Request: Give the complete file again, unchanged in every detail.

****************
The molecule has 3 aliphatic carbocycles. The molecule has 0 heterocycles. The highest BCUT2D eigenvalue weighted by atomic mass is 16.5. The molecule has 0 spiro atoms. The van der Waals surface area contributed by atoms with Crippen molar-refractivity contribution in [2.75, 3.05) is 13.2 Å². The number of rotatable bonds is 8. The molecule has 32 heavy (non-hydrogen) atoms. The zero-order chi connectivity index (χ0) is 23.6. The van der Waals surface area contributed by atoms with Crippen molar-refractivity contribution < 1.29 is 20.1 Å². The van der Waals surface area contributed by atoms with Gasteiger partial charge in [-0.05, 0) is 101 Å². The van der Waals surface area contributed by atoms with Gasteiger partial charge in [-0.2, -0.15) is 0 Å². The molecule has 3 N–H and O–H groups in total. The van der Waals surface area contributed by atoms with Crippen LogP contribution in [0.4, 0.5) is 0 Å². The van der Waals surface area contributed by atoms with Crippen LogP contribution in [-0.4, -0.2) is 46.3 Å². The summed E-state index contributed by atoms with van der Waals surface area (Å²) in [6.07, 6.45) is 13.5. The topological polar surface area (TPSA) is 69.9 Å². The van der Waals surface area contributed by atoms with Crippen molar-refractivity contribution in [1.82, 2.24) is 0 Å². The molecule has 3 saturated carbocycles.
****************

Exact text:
The molecule has 3 aliphatic carbocycles. The molecule has 0 heterocycles. The highest BCUT2D eigenvalue weighted by atomic mass is 16.5. The molecule has 0 spiro atoms. The van der Waals surface area contributed by atoms with Crippen molar-refractivity contribution in [2.75, 3.05) is 13.2 Å². The number of rotatable bonds is 8. The molecule has 32 heavy (non-hydrogen) atoms. The zero-order chi connectivity index (χ0) is 23.6. The van der Waals surface area contributed by atoms with Crippen molar-refractivity contribution < 1.29 is 20.1 Å². The van der Waals surface area contributed by atoms with Gasteiger partial charge in [-0.05, 0) is 101 Å². The van der Waals surface area contributed by atoms with Gasteiger partial charge in [-0.2, -0.15) is 0 Å². The molecule has 3 N–H and O–H groups in total. The van der Waals surface area contributed by atoms with Crippen LogP contribution in [0.4, 0.5) is 0 Å². The van der Waals surface area contributed by atoms with Crippen LogP contribution in [-0.4, -0.2) is 46.3 Å². The summed E-state index contributed by atoms with van der Waals surface area (Å²) in [6.07, 6.45) is 13.5. The topological polar surface area (TPSA) is 69.9 Å². The van der Waals surface area contributed by atoms with Crippen molar-refractivity contribution in [1.82, 2.24) is 0 Å². The molecule has 3 saturated carbocycles.